We master our money by putting our money in the hands of The Master. When we learn to give God complete control of our lives – including our finances – we let our money know that it is not in control. Additionally, we master our money by giving it away. When we give money away, we let our money know that it is not in control of our lives. As it relates to our money, generosity is the antidote to idolatry.

We can also begin to apply these principles to our lives by way of a financial fast. Fasting is a period of sacrifice that produces results in our lives. Most fasts center on physical activity (i.e. eating), but I believe that God wants us to be both physically and fiscally fit.

We are now entering the season of Lent – the 40-day period between Ash Wednesday and Easter Sunday. Lent is a season of sacrifice in preparation for the celebration of Christ’s finished work at Calvary and His triumphant resurrection three days later. This year, Lent begins March 1st (Ash Wednesday) and ends on April 16th (Easter Sunday). That is a 40-day period (excluding Sundays).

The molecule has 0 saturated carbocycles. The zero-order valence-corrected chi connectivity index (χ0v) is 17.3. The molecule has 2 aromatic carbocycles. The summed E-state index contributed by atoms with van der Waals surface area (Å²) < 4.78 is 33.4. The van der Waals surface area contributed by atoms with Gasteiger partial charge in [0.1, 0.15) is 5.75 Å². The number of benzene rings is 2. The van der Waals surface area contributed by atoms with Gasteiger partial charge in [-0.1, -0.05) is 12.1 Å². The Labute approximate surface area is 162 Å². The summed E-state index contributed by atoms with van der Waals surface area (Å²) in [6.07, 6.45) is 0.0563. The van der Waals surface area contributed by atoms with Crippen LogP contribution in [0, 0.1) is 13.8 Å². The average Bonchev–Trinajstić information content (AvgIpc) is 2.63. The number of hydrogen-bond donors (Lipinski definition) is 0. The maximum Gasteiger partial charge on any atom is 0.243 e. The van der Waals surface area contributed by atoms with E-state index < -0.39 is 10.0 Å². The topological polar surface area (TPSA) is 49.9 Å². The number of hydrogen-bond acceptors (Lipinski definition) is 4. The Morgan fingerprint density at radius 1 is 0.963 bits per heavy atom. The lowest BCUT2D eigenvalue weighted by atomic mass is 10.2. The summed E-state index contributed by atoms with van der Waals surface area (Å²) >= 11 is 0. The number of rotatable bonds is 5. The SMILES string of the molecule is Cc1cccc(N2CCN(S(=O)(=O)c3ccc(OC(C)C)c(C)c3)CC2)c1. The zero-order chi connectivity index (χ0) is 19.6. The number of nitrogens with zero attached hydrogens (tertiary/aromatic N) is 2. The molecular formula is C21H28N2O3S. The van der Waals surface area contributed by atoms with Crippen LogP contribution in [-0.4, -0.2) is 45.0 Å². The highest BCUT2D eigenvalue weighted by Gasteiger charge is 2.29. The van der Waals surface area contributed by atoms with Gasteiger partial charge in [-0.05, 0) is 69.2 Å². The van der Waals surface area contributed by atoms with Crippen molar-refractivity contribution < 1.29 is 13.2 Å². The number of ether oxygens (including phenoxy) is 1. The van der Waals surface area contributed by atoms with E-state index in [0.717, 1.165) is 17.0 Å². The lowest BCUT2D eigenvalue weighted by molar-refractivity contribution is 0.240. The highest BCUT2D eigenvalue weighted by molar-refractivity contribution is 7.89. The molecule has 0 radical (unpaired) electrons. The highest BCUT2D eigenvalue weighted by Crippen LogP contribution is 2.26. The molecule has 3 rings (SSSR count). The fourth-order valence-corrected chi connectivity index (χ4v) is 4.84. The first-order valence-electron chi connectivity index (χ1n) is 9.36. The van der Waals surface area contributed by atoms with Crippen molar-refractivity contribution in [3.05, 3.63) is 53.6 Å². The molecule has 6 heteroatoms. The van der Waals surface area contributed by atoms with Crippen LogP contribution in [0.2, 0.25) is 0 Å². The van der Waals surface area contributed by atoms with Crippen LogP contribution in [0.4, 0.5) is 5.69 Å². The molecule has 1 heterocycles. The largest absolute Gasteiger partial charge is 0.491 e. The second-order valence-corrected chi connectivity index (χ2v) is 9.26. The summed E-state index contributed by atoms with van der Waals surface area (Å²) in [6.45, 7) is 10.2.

This Lenten season I challenge you to join us on a 40-Day Financial Fast based on the principles Jesus outlined for us in Matthew 6:19-24. Over the course of these 40 days we will seek to:

MAKE Money

  • If you are unemployed/underemployed, ramp up efforts to find a new/better job.
  • Create at least one new stream of income or strengthen an existing stream of income.

MANAGE Money

  • Limit the amount of money you spend on non-essential items.
  • Suspend use of credit cards.
  • Save the dollar amount that corresponds with the day of the month (See example below).
Date  Amount Saved  Total Saved
March 1st $1.00 $1.00
March 2nd $2.00 $3.00
March 3rd $3.00 $6.00
March 4th $4.00 $10.00
March 5th $5.00 $15.00
March 6th $6.00 $21.00
March 7th $7.00 $28.00

MEASURE Money

  • Keep a spending journal and write down every dime you spend, the date, what it was for and whether it was a want or a need.
  • Make adjustments to focus on needs more than wants.

MASTER Money

  • Commit to consistently tithe/give to your local church.
  • Be intentionally generous to people/charities in your community.

Take the 40-Financial Fast Challenge with us. Leave a comment to let us know that you are joining!